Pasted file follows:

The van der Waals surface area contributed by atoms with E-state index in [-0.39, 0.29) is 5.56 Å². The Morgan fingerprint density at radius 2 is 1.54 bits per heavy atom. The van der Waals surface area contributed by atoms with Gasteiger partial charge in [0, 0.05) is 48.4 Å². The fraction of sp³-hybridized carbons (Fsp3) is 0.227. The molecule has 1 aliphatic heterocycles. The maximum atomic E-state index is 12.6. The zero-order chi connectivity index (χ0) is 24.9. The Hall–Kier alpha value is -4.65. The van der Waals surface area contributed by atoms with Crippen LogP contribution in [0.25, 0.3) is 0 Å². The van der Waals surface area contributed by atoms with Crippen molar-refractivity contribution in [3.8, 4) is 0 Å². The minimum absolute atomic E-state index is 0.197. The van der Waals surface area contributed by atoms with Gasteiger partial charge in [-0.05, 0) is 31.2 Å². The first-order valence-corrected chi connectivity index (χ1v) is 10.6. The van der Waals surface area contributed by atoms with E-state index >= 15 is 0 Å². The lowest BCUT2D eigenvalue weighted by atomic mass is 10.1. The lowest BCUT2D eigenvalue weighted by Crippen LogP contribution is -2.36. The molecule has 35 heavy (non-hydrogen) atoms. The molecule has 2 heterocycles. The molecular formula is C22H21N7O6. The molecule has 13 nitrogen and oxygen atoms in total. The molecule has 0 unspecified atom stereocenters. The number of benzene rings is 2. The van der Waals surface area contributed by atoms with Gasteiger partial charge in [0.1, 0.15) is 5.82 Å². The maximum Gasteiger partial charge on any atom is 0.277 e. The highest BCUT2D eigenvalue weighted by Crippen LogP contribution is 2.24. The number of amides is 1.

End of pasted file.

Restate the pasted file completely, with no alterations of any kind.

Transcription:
The van der Waals surface area contributed by atoms with E-state index in [-0.39, 0.29) is 5.56 Å². The Morgan fingerprint density at radius 2 is 1.54 bits per heavy atom. The van der Waals surface area contributed by atoms with Gasteiger partial charge in [0, 0.05) is 48.4 Å². The fraction of sp³-hybridized carbons (Fsp3) is 0.227. The molecule has 1 aliphatic heterocycles. The maximum atomic E-state index is 12.6. The zero-order chi connectivity index (χ0) is 24.9. The Hall–Kier alpha value is -4.65. The van der Waals surface area contributed by atoms with Crippen LogP contribution in [0.25, 0.3) is 0 Å². The van der Waals surface area contributed by atoms with Crippen molar-refractivity contribution in [3.8, 4) is 0 Å². The minimum absolute atomic E-state index is 0.197. The van der Waals surface area contributed by atoms with Gasteiger partial charge in [-0.05, 0) is 31.2 Å². The first-order valence-corrected chi connectivity index (χ1v) is 10.6. The van der Waals surface area contributed by atoms with E-state index >= 15 is 0 Å². The lowest BCUT2D eigenvalue weighted by atomic mass is 10.1. The lowest BCUT2D eigenvalue weighted by Crippen LogP contribution is -2.36. The molecule has 35 heavy (non-hydrogen) atoms. The molecule has 2 heterocycles. The molecular formula is C22H21N7O6. The molecule has 13 nitrogen and oxygen atoms in total. The molecule has 0 unspecified atom stereocenters. The number of benzene rings is 2. The van der Waals surface area contributed by atoms with Gasteiger partial charge in [0.1, 0.15) is 5.82 Å². The maximum Gasteiger partial charge on any atom is 0.277 e. The highest BCUT2D eigenvalue weighted by Crippen LogP contribution is 2.24. The number of amides is 1.